The Federation of American Societies for Experimental Biology (FASEB) has released a new report, Sustaining Discovery in Biological and Medical Sciences: A Framework for Discussion, detailing FASEB’s most recent analysis of the problems/issues facing the biomedical research enterprise.
From the executive summary: “FASEB….is concerned about the future of biological and medical research. Inconsistent investment policies, growing demands for research funding, and outdated policies are jeopardizing current and future progress in this important area of research. This is a serious problem for the nation, and requires immediate attention and action.”
Options for mitigating the multitude of problems discussed in the FASEB report include: 1: Maximize research funding; 2: Optimize funding mechanisms; and 3: Improve workforce utilization and training.
ScienceInsider writes, “Although it echoes previous reports, FASEB’s analysis breaks new ground for the society because it provides “a comprehensive view of the problem and recognizes that an increase in funding is not the way out of this dilemma,” says Howard Garrison, director of FASEB’s Office of Public Affairs. He said FASEB’s board now hopes to collect feedback from its membership.”
From the Union of Concerned Scientists’ Science Network Workshop Series:
101: Science & Policy Change: Using your expertise to influence the policy making process
Wednesday, September 10, 2014, 3:00 p.m. EDT
Presenters: Kate Cell, Senior Outreach Coordinator, UCS Climate and Energy Program; Dr. Dave Cooke, Vehicles Analyst, UCS Clean Vehicles Program; Dr. Daniel Pomeroy, AGU Congressional Science Fellow, Office of Senator Edward Markey
In today’s partisan political climate and noisy media landscape, science doesn’t always get an equal seat at the table in the policy making process. But for experts who want to make a difference on the issues they care about, there are opportunities to be a voice of influence and reason at all levels of policy making. This webinar is a guide for scientists and other experts who are interested in learning how they can use their expertise to make an impact on the policy process at the local, state, or national level. We will cover an approach to the theory of social change as it relates to the policy process, what it takes to create policy opportunities and how to identify them, strategies for working with coalitions, and advice on how to be a resource for decision makers. You’ll have the opportunity to ask questions to experts who have been involved in every step of the process, from organizing to coalition-building to advising a legislator.
ECS: So You Want to Work in Science Policy: What the experts wish they knew when they were students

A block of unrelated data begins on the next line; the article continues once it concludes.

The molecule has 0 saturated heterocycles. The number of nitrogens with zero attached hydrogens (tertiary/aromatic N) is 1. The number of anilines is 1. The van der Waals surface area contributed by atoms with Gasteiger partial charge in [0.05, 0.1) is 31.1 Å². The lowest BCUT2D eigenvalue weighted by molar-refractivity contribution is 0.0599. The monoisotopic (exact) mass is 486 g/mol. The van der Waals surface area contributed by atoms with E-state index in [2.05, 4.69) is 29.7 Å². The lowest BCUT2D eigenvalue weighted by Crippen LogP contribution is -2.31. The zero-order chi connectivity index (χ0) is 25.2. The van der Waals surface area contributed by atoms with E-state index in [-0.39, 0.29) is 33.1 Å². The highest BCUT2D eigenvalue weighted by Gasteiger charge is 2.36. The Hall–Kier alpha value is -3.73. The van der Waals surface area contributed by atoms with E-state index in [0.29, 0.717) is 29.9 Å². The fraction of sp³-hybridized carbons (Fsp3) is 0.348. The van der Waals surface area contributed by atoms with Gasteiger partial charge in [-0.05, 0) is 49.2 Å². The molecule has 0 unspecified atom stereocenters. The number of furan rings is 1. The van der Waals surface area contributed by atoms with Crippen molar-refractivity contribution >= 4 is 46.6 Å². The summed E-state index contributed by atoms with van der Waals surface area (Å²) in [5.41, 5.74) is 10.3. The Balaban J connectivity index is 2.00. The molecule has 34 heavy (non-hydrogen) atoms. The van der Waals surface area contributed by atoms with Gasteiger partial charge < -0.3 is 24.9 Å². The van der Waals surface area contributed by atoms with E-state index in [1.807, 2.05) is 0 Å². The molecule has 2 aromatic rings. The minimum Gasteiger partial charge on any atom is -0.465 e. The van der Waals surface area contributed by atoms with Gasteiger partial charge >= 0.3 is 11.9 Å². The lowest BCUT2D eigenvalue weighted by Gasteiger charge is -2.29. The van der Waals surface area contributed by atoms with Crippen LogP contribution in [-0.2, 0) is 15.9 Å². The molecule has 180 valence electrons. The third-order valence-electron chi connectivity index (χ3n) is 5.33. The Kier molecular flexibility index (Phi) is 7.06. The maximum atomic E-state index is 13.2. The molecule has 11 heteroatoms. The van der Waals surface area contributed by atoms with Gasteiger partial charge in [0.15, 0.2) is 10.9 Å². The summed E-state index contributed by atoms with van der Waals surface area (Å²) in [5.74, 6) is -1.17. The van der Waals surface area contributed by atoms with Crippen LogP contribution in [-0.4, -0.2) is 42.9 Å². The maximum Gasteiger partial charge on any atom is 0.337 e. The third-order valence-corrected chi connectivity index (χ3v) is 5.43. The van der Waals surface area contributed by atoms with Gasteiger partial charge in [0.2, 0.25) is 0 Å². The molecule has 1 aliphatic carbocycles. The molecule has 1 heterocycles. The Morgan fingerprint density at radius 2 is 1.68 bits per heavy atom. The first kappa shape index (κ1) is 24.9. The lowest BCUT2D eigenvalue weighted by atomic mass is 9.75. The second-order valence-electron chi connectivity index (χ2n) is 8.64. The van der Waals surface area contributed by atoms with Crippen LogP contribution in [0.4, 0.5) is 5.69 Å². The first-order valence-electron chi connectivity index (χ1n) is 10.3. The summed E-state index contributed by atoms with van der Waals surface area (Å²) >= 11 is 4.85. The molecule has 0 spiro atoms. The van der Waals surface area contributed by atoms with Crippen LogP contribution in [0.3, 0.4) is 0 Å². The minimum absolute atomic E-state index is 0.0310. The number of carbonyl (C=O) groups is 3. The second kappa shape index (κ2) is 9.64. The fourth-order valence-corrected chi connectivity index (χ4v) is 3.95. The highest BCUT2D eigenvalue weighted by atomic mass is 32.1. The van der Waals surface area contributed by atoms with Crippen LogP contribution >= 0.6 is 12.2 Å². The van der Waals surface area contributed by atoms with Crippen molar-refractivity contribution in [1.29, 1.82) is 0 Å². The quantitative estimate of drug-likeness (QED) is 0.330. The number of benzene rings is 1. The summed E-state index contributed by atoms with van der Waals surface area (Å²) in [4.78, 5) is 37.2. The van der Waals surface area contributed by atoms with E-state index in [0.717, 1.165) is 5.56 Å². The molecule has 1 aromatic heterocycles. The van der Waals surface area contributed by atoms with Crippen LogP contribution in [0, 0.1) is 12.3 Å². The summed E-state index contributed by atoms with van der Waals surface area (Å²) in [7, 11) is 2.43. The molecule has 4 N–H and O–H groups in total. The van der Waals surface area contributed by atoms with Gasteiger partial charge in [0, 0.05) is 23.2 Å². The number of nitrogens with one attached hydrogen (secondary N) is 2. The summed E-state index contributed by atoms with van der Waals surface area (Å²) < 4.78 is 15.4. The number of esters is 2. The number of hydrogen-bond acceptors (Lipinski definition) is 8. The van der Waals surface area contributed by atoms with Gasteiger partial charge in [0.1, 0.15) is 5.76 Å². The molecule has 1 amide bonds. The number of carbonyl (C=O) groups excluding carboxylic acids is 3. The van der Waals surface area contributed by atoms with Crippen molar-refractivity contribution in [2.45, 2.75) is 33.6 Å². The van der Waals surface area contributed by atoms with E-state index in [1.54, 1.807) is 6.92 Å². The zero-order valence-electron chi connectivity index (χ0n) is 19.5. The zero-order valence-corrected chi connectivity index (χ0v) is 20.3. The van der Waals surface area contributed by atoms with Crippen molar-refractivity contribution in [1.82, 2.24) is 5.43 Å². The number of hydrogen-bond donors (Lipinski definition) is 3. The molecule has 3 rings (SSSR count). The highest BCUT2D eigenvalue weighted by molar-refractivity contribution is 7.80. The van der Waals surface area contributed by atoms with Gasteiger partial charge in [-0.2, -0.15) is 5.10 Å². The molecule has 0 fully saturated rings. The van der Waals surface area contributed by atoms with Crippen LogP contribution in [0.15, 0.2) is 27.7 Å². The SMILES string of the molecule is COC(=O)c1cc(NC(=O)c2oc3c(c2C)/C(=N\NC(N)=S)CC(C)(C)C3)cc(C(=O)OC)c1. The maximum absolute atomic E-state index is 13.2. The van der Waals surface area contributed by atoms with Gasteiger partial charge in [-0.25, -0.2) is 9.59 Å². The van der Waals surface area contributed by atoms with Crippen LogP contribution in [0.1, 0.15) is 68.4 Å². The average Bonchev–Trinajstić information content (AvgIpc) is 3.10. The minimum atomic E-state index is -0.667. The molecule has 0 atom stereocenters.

Thursday, September 25, 2014, 3:00 p.m. EDT
Presenters: Christopher Boniface, UCS National Advisory Board member and molecular biologist; Emily Boniface, UCS National Advisory Board member and cell and molecular biologist; Andrew Rosenberg, Director, the Center for Science and Democracy at UCS
Whether you’re a grad student, post-doc, or early career scientist, if you’re interested in a career at the nexus of science and policy, it may be hard to know where to look for guidance. Join us for a Google+ Hangout with three scientists who have been in your shoes. Our experts will share tips on how to make the most of the resources that are available to you, and personal stories about what they wish they knew when they were finishing their degrees. During this interactive Hangout you’ll have plenty of time to ask your questions about building your network, finding a mentor, and where to look for resources and guidance as you take the next step in your career.
“Given that the budget allocated to the National Institutes of Health (NIH), which funds the non-commercial, basic medical research required to develop new medical treatments and cures, is actually lower this year than it was in 2012, it has never been more important to fight for NIH funding. To help ensure that this unique federal agency receives the resources needed to support research at universities, hospitals and other research institutions across the country, Representatives Peter King (R-NY), Susan Davis (D-CA), Andre Carson (D-IN), and David McKinley (R-WV) are circulating a sign-on letter in support of critically needed funding for NIH.”
In addition to the NIH budget being lower this year than in 2012, as a recent NatureEditorial points out, due to inflation and continued flat funding, the NIH’s budget has decreased by 10% in the last 10 years! Inflation for biomedical research is high, which means flat funding is actually a funding cut when inflation is taken into account. For example, while President Obama requested a 0.7% increase in his FY2015 budget for the NIH, inflation is projected to rise by 2.2% in 2014, translating into an actual 1.5% cut for NIH spending. Likewise, by FY2019 the Department of Health and Human Services is projecting biomedical inflation to be at 3.3%, which would mean Congress would have to approve at least a 3.3% budget increase just for the NIH’s purchasing power to remain flat!